Dear Ask a Mechanic,
The user’s guide for my 2019 Honda Insight specifies the use of a minimum 87 octane gasoline. It also recommends the use of Top Tier Detergent Gasoline. There doesn’t seem to be one definition for what defines Top Tier in Canada, and it appears all the big fuel producers have their own variations of what detergent additives they use.
I am wondering if an aftermarket additive would be a waste, since the fuel supplied from the big-name gasoline pumps already includes detergent. Also, the instructions for some of these aftermarket additives are very specific about the ratio to use of their product to gasoline. To me this implies there could be some danger of harming the engine if too much is added.
Should aftermarket additives be avoided if you always purchase fuel from a brand name Canadian company that uses a detergent? – Never too clean
Honda is one of several automakers (among the others are Ford, Toyota and Volkswagen) that belong to and support the Top Tier fuel standard program. The program was initiated in the late 1990s by automakers in response to the problems they were experiencing with their then-new fuel-injected models because of the poor quality and low detergent fuels sold at the time. Since then, both Canada and the U.S. have instituted minimum fuel quality standards.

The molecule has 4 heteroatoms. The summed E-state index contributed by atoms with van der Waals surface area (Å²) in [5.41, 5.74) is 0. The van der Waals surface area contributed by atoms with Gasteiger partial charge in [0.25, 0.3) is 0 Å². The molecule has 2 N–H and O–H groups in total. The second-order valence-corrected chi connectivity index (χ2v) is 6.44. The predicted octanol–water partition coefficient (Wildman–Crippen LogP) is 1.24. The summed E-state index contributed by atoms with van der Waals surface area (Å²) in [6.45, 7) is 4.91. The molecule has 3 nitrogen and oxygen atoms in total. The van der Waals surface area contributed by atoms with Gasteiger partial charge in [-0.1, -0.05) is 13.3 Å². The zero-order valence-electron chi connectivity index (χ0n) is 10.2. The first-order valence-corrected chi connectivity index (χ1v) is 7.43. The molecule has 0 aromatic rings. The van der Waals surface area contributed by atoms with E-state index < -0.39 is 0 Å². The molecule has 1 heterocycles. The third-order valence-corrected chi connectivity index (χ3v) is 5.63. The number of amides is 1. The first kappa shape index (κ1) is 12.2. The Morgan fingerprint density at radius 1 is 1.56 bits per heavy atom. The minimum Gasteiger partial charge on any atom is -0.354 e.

The Top Tier standard calls for a higher level of detergent in the fuel than the minimum standard requires. It also prohibits the use of metallic compound additives in the gasoline. The Top Tier program is funded by participating fuel companies, automakers and fuel additive manufacturers, who obviously benefit from the increased additive use. Several Canadian fuel retailers do participate in the Top Tier program, including Costco, Shell, Co-op and Chevron.
While Top Tier has merit, not participating in the program does not mean other brand name fuels wouldn’t meet the organization’s standards. In my opinion – and as you suggest – simply sticking with brand name retailers means you’re likely to get a quality product with sufficient detergents, precluding the need to add a supplement.
In the early days of multi-point injection systems, some vehicles suffered leaks after overzealous owners (or technicians) used an excessive amount of injector cleaner, damaging the system and its seals. After years of product development and with ethanol-blend fuels now commonplace (ethanol attacks some materials and attracts moisture), modern fuel systems are more forgiving.
Experience suggests that consumer-grade cleaners and fuel additives have varying effectiveness. Should the need still arise, I’d recommend closely following the product’s instructions to avoid any possible negative effects.
Ask a Mechanic is written by Brian Early, a Red Seal-certified automotive technician. You can send your questions to firstname.lastname@example.org. These answers are for informational purposes only. Please consult a certified mechanic before having any work done to your vehicle.
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